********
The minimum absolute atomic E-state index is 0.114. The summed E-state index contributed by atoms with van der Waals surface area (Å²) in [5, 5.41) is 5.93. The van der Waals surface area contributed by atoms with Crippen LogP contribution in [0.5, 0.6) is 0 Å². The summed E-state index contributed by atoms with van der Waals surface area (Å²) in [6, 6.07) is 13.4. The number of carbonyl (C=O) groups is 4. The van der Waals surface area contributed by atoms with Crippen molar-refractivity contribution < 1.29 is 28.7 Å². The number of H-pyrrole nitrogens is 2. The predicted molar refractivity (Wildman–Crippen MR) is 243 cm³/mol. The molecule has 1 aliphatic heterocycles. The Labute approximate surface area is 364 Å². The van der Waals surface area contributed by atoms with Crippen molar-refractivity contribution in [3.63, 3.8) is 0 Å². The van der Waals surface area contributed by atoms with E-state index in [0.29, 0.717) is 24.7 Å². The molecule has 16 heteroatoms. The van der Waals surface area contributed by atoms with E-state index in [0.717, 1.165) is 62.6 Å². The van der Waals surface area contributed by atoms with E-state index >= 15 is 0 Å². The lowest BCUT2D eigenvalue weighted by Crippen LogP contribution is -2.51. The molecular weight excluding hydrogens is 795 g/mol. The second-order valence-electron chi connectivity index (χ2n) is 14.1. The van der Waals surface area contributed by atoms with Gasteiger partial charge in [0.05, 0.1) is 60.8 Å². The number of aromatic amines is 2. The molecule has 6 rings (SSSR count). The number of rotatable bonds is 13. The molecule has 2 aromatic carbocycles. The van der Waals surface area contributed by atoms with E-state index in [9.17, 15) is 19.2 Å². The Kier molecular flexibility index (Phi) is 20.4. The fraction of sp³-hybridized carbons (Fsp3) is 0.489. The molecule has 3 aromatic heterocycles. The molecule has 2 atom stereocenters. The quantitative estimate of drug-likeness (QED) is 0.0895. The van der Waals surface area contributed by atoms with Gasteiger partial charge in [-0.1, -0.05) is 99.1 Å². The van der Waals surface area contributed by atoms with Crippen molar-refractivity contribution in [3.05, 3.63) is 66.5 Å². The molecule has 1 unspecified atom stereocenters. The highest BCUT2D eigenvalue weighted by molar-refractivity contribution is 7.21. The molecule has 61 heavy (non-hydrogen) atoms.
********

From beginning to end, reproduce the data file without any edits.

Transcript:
The minimum absolute atomic E-state index is 0.114. The summed E-state index contributed by atoms with van der Waals surface area (Å²) in [5, 5.41) is 5.93. The van der Waals surface area contributed by atoms with Crippen LogP contribution in [0.5, 0.6) is 0 Å². The summed E-state index contributed by atoms with van der Waals surface area (Å²) in [6, 6.07) is 13.4. The number of carbonyl (C=O) groups is 4. The van der Waals surface area contributed by atoms with Crippen molar-refractivity contribution < 1.29 is 28.7 Å². The number of H-pyrrole nitrogens is 2. The predicted molar refractivity (Wildman–Crippen MR) is 243 cm³/mol. The molecule has 1 aliphatic heterocycles. The Labute approximate surface area is 364 Å². The van der Waals surface area contributed by atoms with Crippen molar-refractivity contribution in [3.63, 3.8) is 0 Å². The van der Waals surface area contributed by atoms with E-state index in [0.29, 0.717) is 24.7 Å². The molecule has 16 heteroatoms. The van der Waals surface area contributed by atoms with E-state index in [0.717, 1.165) is 62.6 Å². The van der Waals surface area contributed by atoms with E-state index >= 15 is 0 Å². The lowest BCUT2D eigenvalue weighted by Crippen LogP contribution is -2.51. The molecular weight excluding hydrogens is 795 g/mol. The second-order valence-electron chi connectivity index (χ2n) is 14.1. The van der Waals surface area contributed by atoms with Gasteiger partial charge in [0.05, 0.1) is 60.8 Å². The number of aromatic amines is 2. The molecule has 6 rings (SSSR count). The number of rotatable bonds is 13. The molecule has 2 aromatic carbocycles. The van der Waals surface area contributed by atoms with E-state index in [9.17, 15) is 19.2 Å². The Kier molecular flexibility index (Phi) is 20.4. The fraction of sp³-hybridized carbons (Fsp3) is 0.489. The molecule has 3 aromatic heterocycles. The molecule has 2 atom stereocenters. The quantitative estimate of drug-likeness (QED) is 0.0895. The van der Waals surface area contributed by atoms with Gasteiger partial charge in [-0.1, -0.05) is 99.1 Å². The van der Waals surface area contributed by atoms with Crippen molar-refractivity contribution in [3.05, 3.63) is 66.5 Å². The molecule has 1 unspecified atom stereocenters. The highest BCUT2D eigenvalue weighted by molar-refractivity contribution is 7.21. The molecule has 61 heavy (non-hydrogen) atoms.